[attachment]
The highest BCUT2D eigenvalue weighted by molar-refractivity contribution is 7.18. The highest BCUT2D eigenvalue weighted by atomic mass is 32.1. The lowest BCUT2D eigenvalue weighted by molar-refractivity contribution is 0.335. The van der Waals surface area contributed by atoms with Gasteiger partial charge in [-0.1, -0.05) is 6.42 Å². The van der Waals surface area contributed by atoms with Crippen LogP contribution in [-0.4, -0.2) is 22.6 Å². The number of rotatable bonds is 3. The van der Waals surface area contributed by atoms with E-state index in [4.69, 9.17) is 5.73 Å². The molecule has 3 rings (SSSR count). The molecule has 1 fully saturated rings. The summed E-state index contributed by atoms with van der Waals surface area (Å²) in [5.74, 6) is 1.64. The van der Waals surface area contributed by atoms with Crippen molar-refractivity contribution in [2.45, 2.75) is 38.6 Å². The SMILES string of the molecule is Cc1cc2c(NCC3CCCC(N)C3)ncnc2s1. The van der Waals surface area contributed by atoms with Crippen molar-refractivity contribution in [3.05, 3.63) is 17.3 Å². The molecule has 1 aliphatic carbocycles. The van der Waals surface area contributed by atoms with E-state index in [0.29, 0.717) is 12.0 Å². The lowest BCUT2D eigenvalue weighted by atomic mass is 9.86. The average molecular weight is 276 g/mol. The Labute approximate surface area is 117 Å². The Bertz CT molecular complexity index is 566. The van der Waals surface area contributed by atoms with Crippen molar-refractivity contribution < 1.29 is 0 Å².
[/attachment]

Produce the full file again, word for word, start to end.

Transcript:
The highest BCUT2D eigenvalue weighted by molar-refractivity contribution is 7.18. The highest BCUT2D eigenvalue weighted by atomic mass is 32.1. The lowest BCUT2D eigenvalue weighted by molar-refractivity contribution is 0.335. The van der Waals surface area contributed by atoms with Gasteiger partial charge in [-0.1, -0.05) is 6.42 Å². The van der Waals surface area contributed by atoms with Crippen LogP contribution in [-0.4, -0.2) is 22.6 Å². The number of rotatable bonds is 3. The van der Waals surface area contributed by atoms with E-state index in [4.69, 9.17) is 5.73 Å². The molecule has 3 rings (SSSR count). The molecule has 1 fully saturated rings. The summed E-state index contributed by atoms with van der Waals surface area (Å²) in [5.74, 6) is 1.64. The van der Waals surface area contributed by atoms with Crippen molar-refractivity contribution in [2.45, 2.75) is 38.6 Å². The SMILES string of the molecule is Cc1cc2c(NCC3CCCC(N)C3)ncnc2s1. The van der Waals surface area contributed by atoms with Crippen molar-refractivity contribution in [3.05, 3.63) is 17.3 Å². The molecule has 1 aliphatic carbocycles. The van der Waals surface area contributed by atoms with E-state index in [0.29, 0.717) is 12.0 Å². The lowest BCUT2D eigenvalue weighted by atomic mass is 9.86. The average molecular weight is 276 g/mol. The Labute approximate surface area is 117 Å². The Bertz CT molecular complexity index is 566. The van der Waals surface area contributed by atoms with Crippen molar-refractivity contribution < 1.29 is 0 Å².